. . . spirale . . .

This was great fun to design …

blue

Spirale is a hat worked back and forth at a very tight gauge. It starts at the top with only four stitches gradually getting wider and forming a strip.

spirale 5 ridges straight + wedge

The strip is spiraling down joining as you go with a special technique. It can be worn as is – a long hat – or the brim can be folded back and the top spirals pushed down.

grey inside

It is a a very fun and addictive project.

spirale 4 mod 8+

I made four of them and some of the testers made several too. It has been known that finished hats often disappear…

tomorrow

Sizes
S, M and L: head circumference: 52-56 / 55-59 / 58-63 cm (20½-22” / 21½-23¼” / 23-25”)
finished measurements (brim): 50.5 / 52.5 / 55 cm (19¾” / 20½” / 22”)

mecha spirale montage

What you’ll need
The heavier the yarn weight, the better it keeps its shape.
minimum aran weight / 10 ply (200 m / 220 yards per 100 gr)
to bulky weight (120 m / 130 yards per 100 gr)
± 165 to 230 m / 180 to 250 yards
3 mm (US 2½) circular needle (60 or 80 cm / 24 to 31½ “)
4 removable markers
tapestry needle
Don’t try to make this hat in a DK-weight yarn, unless you pair it with a fingering weight held together – sport or DK weight held double should also work. It really should be a very dense and stiff fabric to keep its shape.

Gauge
23 sts and 22 ridges (= 44 rows) in garter stitch, unblocked
= 10 x 10 cm (4”x4”)

Check it out here

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. . . blues . . .

# veryslowfashion, started this more than two years ago.

squares in zetel

It is a free pattern from one of my favorite designers: Norah Gaughan. Pattern is: Norah’s Vintage Afghan for Berroco. Here is the project.

I started it with all kinds of ecru, off-white natural yarns that were in my stash: cascade eco, undyed fingering weight yarn held double, unknown European wool, … in natural tints. Every square used a little less than 100 grs of it. Used needle size 5 mm / US 8.
I stopped after 15 squares because it should have taken me one more year to finish it and I had to buy some new yarn. I also thought a smaller afghan would just be perfect to replace the old blanket on the couch. Finished size is now 180 cm x 115 cm (71″ x 45″)

Finally decided I prefer color. Such a pity I didn’t take photos of the undyed squares.
Here are some leftovers to give you an idea of the colors before.

natural colors

Dyed all the 15 squares and 2 extra skeins for the finishing in ‘indigo’ acid dye.
Found a large pot in the Turkish shop around the corner. It is 20 cm high and 28 cm diameter which is about 12 liters. I will be using it only for wool dyeing. The acid dye powder was in my stash for a couple of years. I used the whole 50 grs for a total weight of ± 1600 grs of wool (15 squares + 2 extra 100 gr skeins). That gives about 3,2% of dye stock.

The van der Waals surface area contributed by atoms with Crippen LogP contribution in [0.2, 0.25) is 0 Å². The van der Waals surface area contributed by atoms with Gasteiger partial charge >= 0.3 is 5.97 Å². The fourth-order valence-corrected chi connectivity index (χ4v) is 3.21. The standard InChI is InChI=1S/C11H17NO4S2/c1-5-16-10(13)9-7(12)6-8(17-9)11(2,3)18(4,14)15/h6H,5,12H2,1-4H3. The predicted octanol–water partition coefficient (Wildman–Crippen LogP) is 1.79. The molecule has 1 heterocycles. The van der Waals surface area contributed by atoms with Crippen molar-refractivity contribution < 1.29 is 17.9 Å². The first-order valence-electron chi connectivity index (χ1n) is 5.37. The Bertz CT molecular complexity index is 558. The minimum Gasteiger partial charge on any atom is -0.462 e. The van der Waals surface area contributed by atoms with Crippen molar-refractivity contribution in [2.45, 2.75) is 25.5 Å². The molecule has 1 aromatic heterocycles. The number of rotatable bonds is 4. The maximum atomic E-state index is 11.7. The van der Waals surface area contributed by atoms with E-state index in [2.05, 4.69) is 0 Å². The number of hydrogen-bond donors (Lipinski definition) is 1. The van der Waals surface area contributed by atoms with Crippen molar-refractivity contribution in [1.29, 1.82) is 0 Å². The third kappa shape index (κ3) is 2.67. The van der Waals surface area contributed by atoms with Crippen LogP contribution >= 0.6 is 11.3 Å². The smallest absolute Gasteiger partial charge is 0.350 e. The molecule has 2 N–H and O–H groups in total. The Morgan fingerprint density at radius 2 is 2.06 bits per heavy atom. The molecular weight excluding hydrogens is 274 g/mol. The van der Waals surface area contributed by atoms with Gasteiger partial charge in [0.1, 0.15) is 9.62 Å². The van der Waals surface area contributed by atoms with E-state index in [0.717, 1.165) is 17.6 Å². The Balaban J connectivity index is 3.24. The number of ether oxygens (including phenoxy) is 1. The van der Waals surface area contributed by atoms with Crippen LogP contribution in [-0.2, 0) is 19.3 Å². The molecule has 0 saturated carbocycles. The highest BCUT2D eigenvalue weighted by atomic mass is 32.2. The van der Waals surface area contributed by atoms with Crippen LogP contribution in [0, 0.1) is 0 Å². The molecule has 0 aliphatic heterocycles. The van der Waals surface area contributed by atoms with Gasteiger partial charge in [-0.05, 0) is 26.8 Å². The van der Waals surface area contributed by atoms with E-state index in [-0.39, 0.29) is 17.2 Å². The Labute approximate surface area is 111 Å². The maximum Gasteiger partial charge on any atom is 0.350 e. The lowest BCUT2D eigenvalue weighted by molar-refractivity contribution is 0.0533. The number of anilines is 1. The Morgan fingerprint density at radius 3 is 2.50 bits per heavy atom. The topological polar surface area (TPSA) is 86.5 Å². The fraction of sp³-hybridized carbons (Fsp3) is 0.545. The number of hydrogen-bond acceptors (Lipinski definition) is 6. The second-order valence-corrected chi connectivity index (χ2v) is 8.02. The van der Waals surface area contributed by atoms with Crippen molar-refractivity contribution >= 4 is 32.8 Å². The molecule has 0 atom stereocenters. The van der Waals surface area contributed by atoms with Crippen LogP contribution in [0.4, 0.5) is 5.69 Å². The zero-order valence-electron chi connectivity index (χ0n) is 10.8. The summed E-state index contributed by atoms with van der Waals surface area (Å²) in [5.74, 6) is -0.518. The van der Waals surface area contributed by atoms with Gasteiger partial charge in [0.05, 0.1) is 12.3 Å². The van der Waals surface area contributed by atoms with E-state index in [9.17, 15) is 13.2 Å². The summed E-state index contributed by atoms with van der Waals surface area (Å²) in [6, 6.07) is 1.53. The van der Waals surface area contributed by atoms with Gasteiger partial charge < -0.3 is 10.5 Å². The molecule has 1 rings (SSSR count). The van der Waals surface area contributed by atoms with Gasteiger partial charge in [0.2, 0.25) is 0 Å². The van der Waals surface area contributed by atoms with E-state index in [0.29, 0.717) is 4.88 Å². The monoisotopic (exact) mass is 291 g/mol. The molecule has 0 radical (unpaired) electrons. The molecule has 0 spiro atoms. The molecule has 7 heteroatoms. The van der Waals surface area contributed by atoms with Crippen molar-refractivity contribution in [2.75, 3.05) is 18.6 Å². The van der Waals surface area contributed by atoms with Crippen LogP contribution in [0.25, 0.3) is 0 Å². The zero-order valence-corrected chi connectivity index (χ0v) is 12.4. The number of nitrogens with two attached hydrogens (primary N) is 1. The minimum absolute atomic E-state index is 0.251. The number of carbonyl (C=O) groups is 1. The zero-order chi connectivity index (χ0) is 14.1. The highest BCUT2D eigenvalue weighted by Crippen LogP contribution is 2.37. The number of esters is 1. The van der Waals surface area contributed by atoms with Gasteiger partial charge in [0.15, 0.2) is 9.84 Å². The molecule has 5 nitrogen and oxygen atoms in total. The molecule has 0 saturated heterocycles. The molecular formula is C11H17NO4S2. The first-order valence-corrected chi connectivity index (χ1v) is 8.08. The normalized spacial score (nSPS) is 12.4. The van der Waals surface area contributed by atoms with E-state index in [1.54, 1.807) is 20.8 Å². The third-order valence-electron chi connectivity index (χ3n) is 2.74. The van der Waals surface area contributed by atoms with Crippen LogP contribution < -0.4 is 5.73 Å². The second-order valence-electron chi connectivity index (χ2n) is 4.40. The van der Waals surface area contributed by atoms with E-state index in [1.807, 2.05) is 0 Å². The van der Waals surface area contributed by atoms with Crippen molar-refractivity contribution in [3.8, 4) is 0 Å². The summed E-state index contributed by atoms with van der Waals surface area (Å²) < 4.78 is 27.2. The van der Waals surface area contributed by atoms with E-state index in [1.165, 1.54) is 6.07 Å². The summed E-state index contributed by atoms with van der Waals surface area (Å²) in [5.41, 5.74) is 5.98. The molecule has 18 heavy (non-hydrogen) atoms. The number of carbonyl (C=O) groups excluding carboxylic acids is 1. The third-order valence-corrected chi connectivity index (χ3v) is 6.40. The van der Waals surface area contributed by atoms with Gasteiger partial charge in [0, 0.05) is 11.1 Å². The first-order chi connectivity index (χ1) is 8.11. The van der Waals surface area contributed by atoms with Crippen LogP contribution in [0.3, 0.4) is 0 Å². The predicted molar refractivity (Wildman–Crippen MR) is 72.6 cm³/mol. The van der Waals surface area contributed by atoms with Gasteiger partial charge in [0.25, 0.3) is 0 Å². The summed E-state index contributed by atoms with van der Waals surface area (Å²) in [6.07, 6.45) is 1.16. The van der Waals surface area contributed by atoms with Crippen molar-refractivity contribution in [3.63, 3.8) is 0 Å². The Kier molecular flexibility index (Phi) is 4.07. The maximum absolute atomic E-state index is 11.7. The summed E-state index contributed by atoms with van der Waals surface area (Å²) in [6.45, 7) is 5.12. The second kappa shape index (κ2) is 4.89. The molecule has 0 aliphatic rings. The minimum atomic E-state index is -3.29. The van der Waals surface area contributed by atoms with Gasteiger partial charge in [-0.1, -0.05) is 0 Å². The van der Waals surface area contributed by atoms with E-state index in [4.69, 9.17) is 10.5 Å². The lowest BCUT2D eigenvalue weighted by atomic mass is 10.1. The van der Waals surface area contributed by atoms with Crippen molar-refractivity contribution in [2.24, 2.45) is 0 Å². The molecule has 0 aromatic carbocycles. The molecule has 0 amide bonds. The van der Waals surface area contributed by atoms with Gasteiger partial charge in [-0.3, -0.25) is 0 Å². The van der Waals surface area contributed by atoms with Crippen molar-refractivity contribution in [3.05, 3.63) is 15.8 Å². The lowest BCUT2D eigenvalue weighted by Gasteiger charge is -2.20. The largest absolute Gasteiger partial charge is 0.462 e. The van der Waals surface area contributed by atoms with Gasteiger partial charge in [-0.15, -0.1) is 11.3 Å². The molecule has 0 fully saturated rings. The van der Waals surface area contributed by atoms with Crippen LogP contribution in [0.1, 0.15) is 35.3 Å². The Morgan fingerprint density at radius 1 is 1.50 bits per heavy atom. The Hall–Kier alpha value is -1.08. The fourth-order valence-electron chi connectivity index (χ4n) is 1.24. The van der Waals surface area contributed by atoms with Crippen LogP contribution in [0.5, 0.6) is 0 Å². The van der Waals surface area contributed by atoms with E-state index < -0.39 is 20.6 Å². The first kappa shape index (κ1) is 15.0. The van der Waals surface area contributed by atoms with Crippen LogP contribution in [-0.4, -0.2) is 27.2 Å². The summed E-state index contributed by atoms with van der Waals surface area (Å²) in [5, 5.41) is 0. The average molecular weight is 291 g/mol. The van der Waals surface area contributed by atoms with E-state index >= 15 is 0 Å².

Could do all the dying in two times. I didn’t really measure the dye I added in the first pot. I poured in about half of the dye ‘à vue’. The idea was that he squares would have different shades of blue and that was exactly what it did.

The different wool qualities made for the shading. See the difference in these 2 skeins.

two skeins

I learned that superwash is much paler than the rustic wools. In one of the squares it is really obvious: I used 2 strands of fingering weight together and one of them is ‘superwash’.

superwash + rustic 2
I added 50 ml vinegar per 100 grs in the pot before adding the wool. If I would have wanted more solid colors it would have been better to heat dye and wool first and leave to simmer for 30 minutes and THEN add the vinegar.

squares in zetel 2
I am quite pleased with the color (I expected it to be more very dark ‘indigo’ though). It will be perfect with our black couch.

Lay out of all the squares …

indigo afgan kleiner

They are all a bit different in size. Hope it will be better after joining. Think I will use an I-cord-join: first pick up & knit sts at both sides that need to be joined, then cast on 3 sts, slip the 3 sts back to left needle, k2tog, k1, ssk, repeat until all picked up stitches have been worked, bind off.

Still had some yarn left so picked up & knit stitches all around and finished it in moss stitch with an I-cord bind off.

I-cord + moss stitchThese blue shades are very difficult to capture, they have something greenish over them…

 

Fo afghan

Tada, finished, washed and dry … Let the cold come …

FO afgan 2

. . . pythagoras’ mitts . . .

Matching fingerless mitts to go with Pythagoras’ beret. mitts mod 6
Pythagoras’ mitts are worked bottom up starting with a Latvian two-color cast on. Written instructions are included and a photo tutorial can be found in the separate pdf. It’s a lovely way to start colorwork, but you can use another cast on method if you prefer.

mitts

A special kind of increases is used to shape the thumb gusset.

mitts mod 4

Sizes